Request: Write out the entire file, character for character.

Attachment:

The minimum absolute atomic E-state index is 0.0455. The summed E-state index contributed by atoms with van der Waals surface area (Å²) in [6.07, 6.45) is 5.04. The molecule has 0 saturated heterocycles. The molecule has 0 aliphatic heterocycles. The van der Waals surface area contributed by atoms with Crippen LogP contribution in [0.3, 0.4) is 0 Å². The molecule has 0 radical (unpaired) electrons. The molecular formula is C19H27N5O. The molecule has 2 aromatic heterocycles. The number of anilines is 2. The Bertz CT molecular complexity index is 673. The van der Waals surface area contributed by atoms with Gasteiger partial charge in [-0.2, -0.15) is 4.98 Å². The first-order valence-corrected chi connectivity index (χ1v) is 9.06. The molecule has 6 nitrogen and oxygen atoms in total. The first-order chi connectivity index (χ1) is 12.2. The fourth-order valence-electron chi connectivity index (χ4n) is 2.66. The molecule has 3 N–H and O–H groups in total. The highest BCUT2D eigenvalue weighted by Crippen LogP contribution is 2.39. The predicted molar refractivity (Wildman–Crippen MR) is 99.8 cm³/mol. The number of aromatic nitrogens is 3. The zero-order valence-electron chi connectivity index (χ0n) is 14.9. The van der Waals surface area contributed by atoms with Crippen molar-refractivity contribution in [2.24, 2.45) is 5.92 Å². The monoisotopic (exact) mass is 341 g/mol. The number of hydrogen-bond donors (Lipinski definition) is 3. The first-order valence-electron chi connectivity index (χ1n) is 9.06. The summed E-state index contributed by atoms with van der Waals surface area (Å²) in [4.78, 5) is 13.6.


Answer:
The minimum absolute atomic E-state index is 0.0455. The summed E-state index contributed by atoms with van der Waals surface area (Å²) in [6.07, 6.45) is 5.04. The molecule has 0 saturated heterocycles. The molecule has 0 aliphatic heterocycles. The van der Waals surface area contributed by atoms with Crippen LogP contribution in [0.3, 0.4) is 0 Å². The molecule has 0 radical (unpaired) electrons. The molecular formula is C19H27N5O. The molecule has 2 aromatic heterocycles. The number of anilines is 2. The Bertz CT molecular complexity index is 673. The van der Waals surface area contributed by atoms with Gasteiger partial charge in [-0.2, -0.15) is 4.98 Å². The first-order valence-corrected chi connectivity index (χ1v) is 9.06. The molecule has 6 nitrogen and oxygen atoms in total. The first-order chi connectivity index (χ1) is 12.2. The fourth-order valence-electron chi connectivity index (χ4n) is 2.66. The molecule has 3 N–H and O–H groups in total. The highest BCUT2D eigenvalue weighted by Crippen LogP contribution is 2.39. The predicted molar refractivity (Wildman–Crippen MR) is 99.8 cm³/mol. The number of aromatic nitrogens is 3. The zero-order valence-electron chi connectivity index (χ0n) is 14.9. The van der Waals surface area contributed by atoms with Crippen molar-refractivity contribution in [2.24, 2.45) is 5.92 Å². The monoisotopic (exact) mass is 341 g/mol. The number of hydrogen-bond donors (Lipinski definition) is 3. The first-order valence-electron chi connectivity index (χ1n) is 9.06. The summed E-state index contributed by atoms with van der Waals surface area (Å²) in [4.78, 5) is 13.6.